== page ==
For the Millennials out there in AgencySpy land, that is what was once called a phone book.
It was a bundled array of print technology listing the numbers and logos of anyone in your neck of the woods. What was formerly the listing service of AT&T Interactive decided to skew a little younger by breaking out the two-letter moniker.
In the interview, Krantz stuck up for his brand, downplaying the influence 0f all those cool kids at Google and stuff.
One of the chief takeaways from this interview was Krantz’s stance on mobile. In fact, he claims (with some legitimacy) that the
Yellow Pages YP’s “technology” is evolving to where they used to be — the phone.
YP says its audience is 50 percent mobile. As people increasingly use smartphones instead of phone books, do you think your brand needs to become even more mobile to remain competitive in the next three to five years?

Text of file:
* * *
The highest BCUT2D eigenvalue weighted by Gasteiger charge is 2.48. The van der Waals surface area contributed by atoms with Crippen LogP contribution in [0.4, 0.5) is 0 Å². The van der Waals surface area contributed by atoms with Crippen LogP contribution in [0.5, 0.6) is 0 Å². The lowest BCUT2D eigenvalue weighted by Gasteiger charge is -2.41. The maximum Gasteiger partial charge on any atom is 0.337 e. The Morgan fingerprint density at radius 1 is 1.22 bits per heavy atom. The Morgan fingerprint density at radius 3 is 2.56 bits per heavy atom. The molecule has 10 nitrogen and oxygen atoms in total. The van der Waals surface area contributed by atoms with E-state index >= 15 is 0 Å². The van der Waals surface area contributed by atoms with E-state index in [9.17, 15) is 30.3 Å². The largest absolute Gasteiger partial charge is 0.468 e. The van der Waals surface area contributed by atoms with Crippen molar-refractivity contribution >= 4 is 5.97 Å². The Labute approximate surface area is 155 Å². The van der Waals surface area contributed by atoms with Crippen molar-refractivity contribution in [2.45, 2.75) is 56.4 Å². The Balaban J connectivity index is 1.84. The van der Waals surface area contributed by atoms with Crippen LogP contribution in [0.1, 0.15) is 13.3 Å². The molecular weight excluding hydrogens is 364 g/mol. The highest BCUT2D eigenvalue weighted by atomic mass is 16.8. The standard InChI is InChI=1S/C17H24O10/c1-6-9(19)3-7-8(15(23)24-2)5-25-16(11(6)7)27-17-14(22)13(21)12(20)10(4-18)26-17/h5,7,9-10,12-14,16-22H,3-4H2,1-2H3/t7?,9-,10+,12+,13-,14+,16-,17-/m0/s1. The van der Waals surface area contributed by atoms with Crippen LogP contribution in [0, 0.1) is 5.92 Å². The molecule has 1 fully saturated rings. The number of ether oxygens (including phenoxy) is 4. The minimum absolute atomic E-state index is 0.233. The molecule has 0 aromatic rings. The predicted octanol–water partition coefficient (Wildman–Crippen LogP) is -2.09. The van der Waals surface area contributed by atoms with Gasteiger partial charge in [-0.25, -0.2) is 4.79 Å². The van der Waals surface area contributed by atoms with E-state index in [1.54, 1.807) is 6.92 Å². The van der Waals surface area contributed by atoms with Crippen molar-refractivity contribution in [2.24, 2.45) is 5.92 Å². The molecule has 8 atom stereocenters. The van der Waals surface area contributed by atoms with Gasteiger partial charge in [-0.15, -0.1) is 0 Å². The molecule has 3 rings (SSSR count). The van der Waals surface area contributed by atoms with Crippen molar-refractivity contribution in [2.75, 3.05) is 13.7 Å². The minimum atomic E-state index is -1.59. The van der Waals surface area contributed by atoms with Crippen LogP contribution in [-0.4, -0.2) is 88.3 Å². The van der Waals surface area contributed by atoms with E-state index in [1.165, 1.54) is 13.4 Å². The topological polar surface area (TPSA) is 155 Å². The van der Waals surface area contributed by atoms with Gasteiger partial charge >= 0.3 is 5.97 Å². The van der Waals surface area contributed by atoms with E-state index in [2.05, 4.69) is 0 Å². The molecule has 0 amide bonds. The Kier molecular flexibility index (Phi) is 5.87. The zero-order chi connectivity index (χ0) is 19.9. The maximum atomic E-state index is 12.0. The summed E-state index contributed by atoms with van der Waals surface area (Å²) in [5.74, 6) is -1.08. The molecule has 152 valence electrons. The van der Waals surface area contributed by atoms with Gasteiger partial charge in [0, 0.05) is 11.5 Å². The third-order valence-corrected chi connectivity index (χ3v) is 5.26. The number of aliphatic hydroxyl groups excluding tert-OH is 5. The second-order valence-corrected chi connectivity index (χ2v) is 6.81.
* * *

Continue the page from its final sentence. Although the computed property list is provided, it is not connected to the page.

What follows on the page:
I do. Mobile is going to be the way everyone consumes everything, especially when it comes to local information, since you can carry everything with you now in real time.
Real-time needs are why phone books were created. Back in the day, people didn’t have a number for the pizza guy, the store, or even an ex-girlfriend to prank call (or so I’ve heard), so they broke open a phone book and got to rotary dialing. It was the Internet. And now, YP is playing catch up in a field they owned for decades.
Do you have data about YP’s mobile app usage?
We’ve had over 10 million downloads of our app. We have over 30 million monthly unique [visits] across our app and mobile websites.
And what interview would be complete without a little bravado?
But to many, YP isn’t the first brand they think of when it comes to mobile. What’s your response to that?
Our attitude was “mobile first” back in 2008 before it was cool to be mobile first. We had a mobile app in Apple’s first iTunes store. … And we had $378 million in mobile revenue last year.
Now be honest: when was the last time you thought about YP and its services beyond the killing of roaches?
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